670  Lipman, Maureen. I must collect myself, 2010, via Google books, June 24, 2015: ǂb (Matthew Francis, former director and administrator of the Greenwich Theatre, also known to me as Francis Matthews)

670  Jane Austen's Northanger Abbey, 1997: ǂb title page (adapted for the stage by Matthew Francis)


The question of course dealt with the 400s in the record that began with Francis, Matthew, which is the preferred form of the person’s name and is also found in the 100 field.


Indeed, RDA does say “When constructing a variant access point to represent a person, use a variant name for the person (see 9.2.3 <http://redirect.state.sbu/?url=> ) as the basis for the access point.”  It also goes on to say that you may “Make additions to the name, if considered important for identification.”   There is nothing in the current RDA chapter 9 instructions that would seem to allow using the preferred name of a person as the basis of a variant access point.  And yet, these can fairly easily be found in RDA-coded NARs created by both LC and other PCC catalogers.  Examples that I found quite quickly by some judicious searching in the NAF through OCLC:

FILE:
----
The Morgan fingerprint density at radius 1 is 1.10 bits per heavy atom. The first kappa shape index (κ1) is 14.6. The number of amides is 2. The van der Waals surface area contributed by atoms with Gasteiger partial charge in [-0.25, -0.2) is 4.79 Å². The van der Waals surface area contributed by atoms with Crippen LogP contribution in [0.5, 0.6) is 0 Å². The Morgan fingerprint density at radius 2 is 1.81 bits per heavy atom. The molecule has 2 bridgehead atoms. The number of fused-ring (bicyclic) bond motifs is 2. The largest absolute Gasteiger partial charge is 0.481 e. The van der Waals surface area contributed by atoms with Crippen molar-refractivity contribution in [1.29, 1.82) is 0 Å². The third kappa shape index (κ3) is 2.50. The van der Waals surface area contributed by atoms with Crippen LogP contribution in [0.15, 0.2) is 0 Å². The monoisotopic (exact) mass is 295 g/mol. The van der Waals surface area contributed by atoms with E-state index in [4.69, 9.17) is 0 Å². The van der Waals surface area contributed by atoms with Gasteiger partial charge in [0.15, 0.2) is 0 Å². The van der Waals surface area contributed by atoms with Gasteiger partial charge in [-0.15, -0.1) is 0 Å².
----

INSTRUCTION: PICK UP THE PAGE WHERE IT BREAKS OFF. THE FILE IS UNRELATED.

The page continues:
100 1 Cabral, Amílcar, ǂd 1924-1973

400 1 Cabral, Amílcar, ǂd 1921-1973 ǂw nne


100 1 Sáenz, Jorge ǂc (Author)

400 1 Sáenz, Jorge ǂc (Security specialist)


100 1 Franklin, Michael, ǂd 1972-

400 1 Franklin, Michael ǂc (Medical editor)


100 1 Bernard, James ǂq (James T.), ǂd 1977-

400 1 Bernard, James ǂc (Author at PowerKids Press)


100 1 David, Michel ǂc (Film producer and actor)

400 1 David, Michel ǂc (Actor)


100 1 Pereira, Augusto ǂc (Film producer)

400 1 Pereira, Augusto ǂc (Actor)